When I was young I would follow the Clackamas River up into the mountains looking for a quiet place to wet a fly and spend a night under the stars. One of my favorite areas was around the Ripplebrook Ranger Station. Once again I find myself in Portland with my FJ Cruiser, a free Saturday and a desire to head back up the river to explore my past.
Late fall and the traffic is sparse as the river narrows and I close in on the ranger station. I pass familiar camp names like Roaring River, Rainbow River and Alder Flats. Not much has changed in the sparse camp sites. Their only amenities are a rustic hand pump for potable water, heavy wooden picnic tables, fire rings and a couple of outhouses. What they lack in creature comforts they more than make up for in natural surroundings.
Even 30 years later there is still room to explore up here. The endless unpaved backroads go off into the hills, climbing over passes and dropping down into valleys filled with tumbling streams and small shimmering size lakes. Views of Mount Hood and the sound of moving water seem to be around every turn. It’s the water that draws me back here. The sound of moving water causes a cascading flood of wonderful memories: Fly fishing for small, native Cutthroat and Rainbow Trout, camping along a babbling brook, quiet nights alone by a fire, exploring unnamed forest trails… The water reminds me that life is best experienced by letting it wash over you and drinking it in fully rather than battling the currents in a rush to get out of its way.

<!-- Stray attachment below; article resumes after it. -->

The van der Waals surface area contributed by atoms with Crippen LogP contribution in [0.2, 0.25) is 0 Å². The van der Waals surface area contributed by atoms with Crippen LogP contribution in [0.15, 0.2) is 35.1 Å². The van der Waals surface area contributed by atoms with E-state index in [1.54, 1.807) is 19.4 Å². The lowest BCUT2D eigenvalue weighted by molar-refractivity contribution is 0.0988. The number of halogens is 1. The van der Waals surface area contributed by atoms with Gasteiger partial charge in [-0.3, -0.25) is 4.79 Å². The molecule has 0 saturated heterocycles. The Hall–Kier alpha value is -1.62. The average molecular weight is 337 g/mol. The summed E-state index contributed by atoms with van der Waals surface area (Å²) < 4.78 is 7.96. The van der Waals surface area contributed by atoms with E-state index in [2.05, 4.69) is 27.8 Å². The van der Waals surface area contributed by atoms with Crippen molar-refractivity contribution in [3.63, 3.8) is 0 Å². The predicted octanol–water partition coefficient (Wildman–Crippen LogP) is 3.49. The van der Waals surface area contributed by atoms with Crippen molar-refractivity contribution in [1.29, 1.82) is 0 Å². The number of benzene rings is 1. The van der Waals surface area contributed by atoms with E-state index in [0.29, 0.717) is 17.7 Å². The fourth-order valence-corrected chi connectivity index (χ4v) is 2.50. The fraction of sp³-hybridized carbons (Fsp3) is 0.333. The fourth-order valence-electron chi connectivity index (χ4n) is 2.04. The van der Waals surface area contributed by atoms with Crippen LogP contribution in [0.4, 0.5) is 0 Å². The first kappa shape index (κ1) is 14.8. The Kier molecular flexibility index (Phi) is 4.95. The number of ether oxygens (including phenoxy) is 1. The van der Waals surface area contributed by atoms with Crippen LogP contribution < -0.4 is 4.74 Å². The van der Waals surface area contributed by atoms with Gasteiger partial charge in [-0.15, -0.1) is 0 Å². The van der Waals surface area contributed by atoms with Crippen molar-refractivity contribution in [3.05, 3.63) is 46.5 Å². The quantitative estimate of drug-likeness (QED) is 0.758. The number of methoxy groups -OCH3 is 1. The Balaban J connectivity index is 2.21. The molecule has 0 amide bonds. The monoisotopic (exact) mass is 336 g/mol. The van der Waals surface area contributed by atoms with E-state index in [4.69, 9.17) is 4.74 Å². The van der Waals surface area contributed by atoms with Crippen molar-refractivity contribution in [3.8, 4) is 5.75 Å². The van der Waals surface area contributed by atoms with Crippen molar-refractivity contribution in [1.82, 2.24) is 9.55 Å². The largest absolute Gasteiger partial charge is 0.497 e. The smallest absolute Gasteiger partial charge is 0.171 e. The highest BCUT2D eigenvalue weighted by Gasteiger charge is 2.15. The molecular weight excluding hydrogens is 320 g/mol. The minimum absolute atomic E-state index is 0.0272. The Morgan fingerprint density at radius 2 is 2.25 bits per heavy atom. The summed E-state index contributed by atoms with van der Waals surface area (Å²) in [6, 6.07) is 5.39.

As darkness overtakes the day, I find myself sitting next to a small lakeside fire, listening to the forest as the flames push back the high mountain chill. I’ll head back down into the hustle and bustle of PDX soon but for now I’m content to appreciate one of the places that taught me the value of looking beyond the next bend in the road.